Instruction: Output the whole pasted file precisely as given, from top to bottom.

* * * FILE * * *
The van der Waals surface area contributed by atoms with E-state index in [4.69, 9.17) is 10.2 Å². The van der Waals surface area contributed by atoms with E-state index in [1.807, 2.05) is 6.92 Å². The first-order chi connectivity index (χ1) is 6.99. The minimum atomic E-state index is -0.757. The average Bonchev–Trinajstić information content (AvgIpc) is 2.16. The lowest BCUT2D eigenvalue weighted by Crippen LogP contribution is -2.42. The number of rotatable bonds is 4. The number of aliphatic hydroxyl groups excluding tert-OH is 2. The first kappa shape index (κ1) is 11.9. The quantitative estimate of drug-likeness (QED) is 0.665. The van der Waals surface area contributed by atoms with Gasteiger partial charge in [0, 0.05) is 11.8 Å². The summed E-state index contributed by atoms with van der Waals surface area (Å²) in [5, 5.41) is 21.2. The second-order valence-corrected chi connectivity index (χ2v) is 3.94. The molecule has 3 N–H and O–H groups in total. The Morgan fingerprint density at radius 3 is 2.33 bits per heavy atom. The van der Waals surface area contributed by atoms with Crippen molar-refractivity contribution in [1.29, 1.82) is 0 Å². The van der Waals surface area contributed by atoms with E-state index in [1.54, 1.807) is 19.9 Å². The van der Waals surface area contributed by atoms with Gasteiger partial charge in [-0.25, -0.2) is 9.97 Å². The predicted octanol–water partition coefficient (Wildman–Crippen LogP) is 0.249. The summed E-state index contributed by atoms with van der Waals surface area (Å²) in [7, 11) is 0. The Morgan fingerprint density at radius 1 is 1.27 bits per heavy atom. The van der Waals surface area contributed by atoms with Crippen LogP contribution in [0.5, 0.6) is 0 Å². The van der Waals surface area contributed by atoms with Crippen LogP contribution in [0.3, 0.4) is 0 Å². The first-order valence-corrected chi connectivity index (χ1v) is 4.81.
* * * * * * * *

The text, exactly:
The van der Waals surface area contributed by atoms with E-state index in [4.69, 9.17) is 10.2 Å². The van der Waals surface area contributed by atoms with E-state index in [1.807, 2.05) is 6.92 Å². The first-order chi connectivity index (χ1) is 6.99. The minimum atomic E-state index is -0.757. The average Bonchev–Trinajstić information content (AvgIpc) is 2.16. The lowest BCUT2D eigenvalue weighted by Crippen LogP contribution is -2.42. The number of rotatable bonds is 4. The number of aliphatic hydroxyl groups excluding tert-OH is 2. The first kappa shape index (κ1) is 11.9. The quantitative estimate of drug-likeness (QED) is 0.665. The van der Waals surface area contributed by atoms with Gasteiger partial charge in [0, 0.05) is 11.8 Å². The summed E-state index contributed by atoms with van der Waals surface area (Å²) in [5, 5.41) is 21.2. The second-order valence-corrected chi connectivity index (χ2v) is 3.94. The molecule has 3 N–H and O–H groups in total. The Morgan fingerprint density at radius 3 is 2.33 bits per heavy atom. The van der Waals surface area contributed by atoms with Crippen molar-refractivity contribution in [1.29, 1.82) is 0 Å². The van der Waals surface area contributed by atoms with E-state index in [1.54, 1.807) is 19.9 Å². The van der Waals surface area contributed by atoms with Gasteiger partial charge in [-0.25, -0.2) is 9.97 Å². The predicted octanol–water partition coefficient (Wildman–Crippen LogP) is 0.249. The summed E-state index contributed by atoms with van der Waals surface area (Å²) in [7, 11) is 0. The Morgan fingerprint density at radius 1 is 1.27 bits per heavy atom. The van der Waals surface area contributed by atoms with Crippen LogP contribution in [0.5, 0.6) is 0 Å². The van der Waals surface area contributed by atoms with Crippen LogP contribution in [0.3, 0.4) is 0 Å². The first-order valence-corrected chi connectivity index (χ1v) is 4.81.